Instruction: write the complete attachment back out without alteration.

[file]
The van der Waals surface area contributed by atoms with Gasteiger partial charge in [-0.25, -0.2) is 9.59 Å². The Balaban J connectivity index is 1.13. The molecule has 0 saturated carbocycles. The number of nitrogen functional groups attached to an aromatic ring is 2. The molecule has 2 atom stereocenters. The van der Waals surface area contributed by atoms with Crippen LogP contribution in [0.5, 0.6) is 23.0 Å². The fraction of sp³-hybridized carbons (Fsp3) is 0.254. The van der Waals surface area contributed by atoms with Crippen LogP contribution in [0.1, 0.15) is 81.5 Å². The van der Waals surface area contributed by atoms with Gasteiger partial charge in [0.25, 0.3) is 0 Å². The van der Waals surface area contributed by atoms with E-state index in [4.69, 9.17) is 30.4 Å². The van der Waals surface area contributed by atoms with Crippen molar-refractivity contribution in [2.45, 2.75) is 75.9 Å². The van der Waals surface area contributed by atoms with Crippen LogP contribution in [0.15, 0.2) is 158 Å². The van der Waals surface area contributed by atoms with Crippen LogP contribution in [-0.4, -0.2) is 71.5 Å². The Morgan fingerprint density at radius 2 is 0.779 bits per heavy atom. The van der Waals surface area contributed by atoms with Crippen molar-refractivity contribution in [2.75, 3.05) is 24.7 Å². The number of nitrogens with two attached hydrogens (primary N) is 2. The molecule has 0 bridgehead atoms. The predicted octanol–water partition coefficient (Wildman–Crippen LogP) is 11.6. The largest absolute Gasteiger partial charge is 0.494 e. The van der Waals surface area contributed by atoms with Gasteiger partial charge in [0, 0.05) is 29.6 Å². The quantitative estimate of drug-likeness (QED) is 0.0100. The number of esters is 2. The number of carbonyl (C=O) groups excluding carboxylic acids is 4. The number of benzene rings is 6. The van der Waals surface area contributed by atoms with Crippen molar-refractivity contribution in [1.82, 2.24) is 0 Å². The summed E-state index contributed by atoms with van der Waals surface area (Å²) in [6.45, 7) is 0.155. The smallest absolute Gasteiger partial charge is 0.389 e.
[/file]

The van der Waals surface area contributed by atoms with Gasteiger partial charge in [-0.25, -0.2) is 9.59 Å². The Balaban J connectivity index is 1.13. The molecule has 0 saturated carbocycles. The number of nitrogen functional groups attached to an aromatic ring is 2. The molecule has 2 atom stereocenters. The van der Waals surface area contributed by atoms with Crippen LogP contribution in [0.5, 0.6) is 23.0 Å². The fraction of sp³-hybridized carbons (Fsp3) is 0.254. The van der Waals surface area contributed by atoms with Crippen LogP contribution in [0.1, 0.15) is 81.5 Å². The van der Waals surface area contributed by atoms with Gasteiger partial charge in [0.25, 0.3) is 0 Å². The van der Waals surface area contributed by atoms with E-state index in [4.69, 9.17) is 30.4 Å². The van der Waals surface area contributed by atoms with Crippen molar-refractivity contribution in [2.45, 2.75) is 75.9 Å². The van der Waals surface area contributed by atoms with Crippen LogP contribution in [0.15, 0.2) is 158 Å². The van der Waals surface area contributed by atoms with Crippen LogP contribution in [-0.4, -0.2) is 71.5 Å². The Morgan fingerprint density at radius 2 is 0.779 bits per heavy atom. The van der Waals surface area contributed by atoms with Crippen molar-refractivity contribution in [2.75, 3.05) is 24.7 Å². The number of nitrogens with two attached hydrogens (primary N) is 2. The molecule has 0 bridgehead atoms. The predicted octanol–water partition coefficient (Wildman–Crippen LogP) is 11.6. The largest absolute Gasteiger partial charge is 0.494 e. The van der Waals surface area contributed by atoms with Gasteiger partial charge in [0, 0.05) is 29.6 Å². The quantitative estimate of drug-likeness (QED) is 0.0100. The number of esters is 2. The number of carbonyl (C=O) groups excluding carboxylic acids is 4. The number of benzene rings is 6. The van der Waals surface area contributed by atoms with Crippen molar-refractivity contribution in [1.82, 2.24) is 0 Å². The summed E-state index contributed by atoms with van der Waals surface area (Å²) in [6.45, 7) is 0.155. The smallest absolute Gasteiger partial charge is 0.389 e.